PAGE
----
Transformation is typically a thankless job but to stay relevant in the market place, companies have to go though it and someone like you and I have to do the “dirty” work. These initiatives are not for the faint-hearted, and as a result of going through it, I have seen relationships formed, strengthened or even destroyed during the course of these programs.
My past bosses and mentors have always reminded me that work relationships are always very important, particularly those with your stakeholders. It puts you inside an ecosystem that builds partnerships and that each member of that pool has everyone else’s back. Recently I have been reflecting a little bit and then certain events flashed in my mind, which started to question my belief on this topic. Who has the bigger purpose — business mission or relationships?
What am I talking about?
I am neither a social relationship guru nor my name is Dr. Phil. I am not going to talk about your personal relationship goals and how you can do better in life.
Over the last five years or so, I have carefully started to follow the trajectories of senior IT executives and particularly those who are a bit out of the ordinary and those who stand out from the crowd. Some of them were ex-bosses, some current bosses and some inspiring people that I have met over my professional career in Calcutta, Chicago, New York and London. A lot of these executives have an unique ability to push the boundaries and transform the industry they work in. They urge their C-suite/boards to take risks and sometimes knowingly put the cart before the horse. The majority of those people that I find inspiring go above and beyond their call of duty to leave a mark in the industry and in most cases they reap benefits later on in their professional lives.
You may note that I have bolded the word “later” in my previous sentence and there is a reason behind it. I have seen that transformation is often a thankless job. There are traps and landmines set all along the way for you to fall into. I have not been lucky yet to find out a company where there is no one that takes advantages from your failures, especially if you are an executive trying to swim against the tides.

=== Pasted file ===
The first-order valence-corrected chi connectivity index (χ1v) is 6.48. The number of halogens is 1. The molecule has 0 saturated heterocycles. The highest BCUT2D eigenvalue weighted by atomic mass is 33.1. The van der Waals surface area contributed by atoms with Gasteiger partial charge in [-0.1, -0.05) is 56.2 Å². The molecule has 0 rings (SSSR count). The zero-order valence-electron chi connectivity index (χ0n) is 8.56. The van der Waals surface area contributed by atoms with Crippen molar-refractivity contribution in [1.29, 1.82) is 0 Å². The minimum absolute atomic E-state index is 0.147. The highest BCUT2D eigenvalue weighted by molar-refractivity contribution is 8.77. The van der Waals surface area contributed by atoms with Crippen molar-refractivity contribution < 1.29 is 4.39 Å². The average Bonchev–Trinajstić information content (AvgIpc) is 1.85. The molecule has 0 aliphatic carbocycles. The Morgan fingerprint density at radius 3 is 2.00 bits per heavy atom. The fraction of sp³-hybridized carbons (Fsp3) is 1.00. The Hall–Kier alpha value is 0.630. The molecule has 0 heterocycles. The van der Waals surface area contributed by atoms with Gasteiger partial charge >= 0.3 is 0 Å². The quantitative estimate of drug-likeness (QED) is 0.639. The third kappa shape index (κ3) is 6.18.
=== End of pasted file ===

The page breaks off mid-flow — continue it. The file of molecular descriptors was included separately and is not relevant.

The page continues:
These “perceived” failures may come in different flavors:
1. Scope clarity. There is a little bit of intentional “winging it” when it comes to scope of a transformation initiative. It is intentional because in a connected business ecosystem; it’s very difficult not to unearth a complication that you had not seen before or you are seeing a slight bigger improvement in the horizon and your “forward thinking” philosophy gets the better of you.
2. Program governance metrics. When it comes to digital or business transformation the holy triad of cost, time and scope is often messed up and companies who are very narrowly focused often would use those metrics to publicize the poor health of a transformation initiative. Now don’t get me wrong; I am not advocating “wild west” delivery management; but a compassionate product council and an adaptive who can shepherd “change requests” and “re-baseline” plans based on the new reality.
3. Stakeholder management. Transformation typically doesn’t happen on a “yellow brick road” or a “dewy sun kissed meadow” and therefore stakeholder expectations and reporting often take a huge toll. It’s like a race car track in which sometimes driving etiquette like signaling before changing lanes is often an unrealistic expectation.
4. Culture. Fail fast has now become a cliché, and most executives (if not all) are possibly lying when they show off this cultural trait in their team/company. In this area, talk and action are not often in sync.
Now coming back to my word “later.” I have seen many digital executives reap the benefit of a transformation initiative in their next job. Transformation initiatives often lead to a power vacuum and sly minded executives (most often not the change agent) often get a real good opportunity to grab power and take credit. Some boards/C-suite see through it, but most don’t and the transformation champion often becomes the victim.